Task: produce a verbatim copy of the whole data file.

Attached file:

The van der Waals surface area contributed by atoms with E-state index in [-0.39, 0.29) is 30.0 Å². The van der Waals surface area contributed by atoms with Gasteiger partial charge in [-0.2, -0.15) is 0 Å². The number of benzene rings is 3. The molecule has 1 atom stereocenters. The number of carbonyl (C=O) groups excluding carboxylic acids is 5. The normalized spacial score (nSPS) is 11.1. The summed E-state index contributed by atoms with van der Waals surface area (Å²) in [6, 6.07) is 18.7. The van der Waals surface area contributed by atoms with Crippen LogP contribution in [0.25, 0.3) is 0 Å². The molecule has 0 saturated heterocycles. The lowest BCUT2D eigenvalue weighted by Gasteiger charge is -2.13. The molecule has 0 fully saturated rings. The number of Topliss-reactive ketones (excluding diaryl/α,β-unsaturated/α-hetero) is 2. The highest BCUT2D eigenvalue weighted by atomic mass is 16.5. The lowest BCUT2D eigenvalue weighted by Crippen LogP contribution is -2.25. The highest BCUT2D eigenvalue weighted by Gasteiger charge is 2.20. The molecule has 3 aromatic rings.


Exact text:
The van der Waals surface area contributed by atoms with E-state index in [-0.39, 0.29) is 30.0 Å². The van der Waals surface area contributed by atoms with Gasteiger partial charge in [-0.2, -0.15) is 0 Å². The number of benzene rings is 3. The molecule has 1 atom stereocenters. The number of carbonyl (C=O) groups excluding carboxylic acids is 5. The normalized spacial score (nSPS) is 11.1. The summed E-state index contributed by atoms with van der Waals surface area (Å²) in [6, 6.07) is 18.7. The van der Waals surface area contributed by atoms with Crippen LogP contribution in [0.25, 0.3) is 0 Å². The molecule has 0 saturated heterocycles. The lowest BCUT2D eigenvalue weighted by Gasteiger charge is -2.13. The molecule has 0 fully saturated rings. The number of Topliss-reactive ketones (excluding diaryl/α,β-unsaturated/α-hetero) is 2. The highest BCUT2D eigenvalue weighted by atomic mass is 16.5. The lowest BCUT2D eigenvalue weighted by Crippen LogP contribution is -2.25. The highest BCUT2D eigenvalue weighted by Gasteiger charge is 2.20. The molecule has 3 aromatic rings.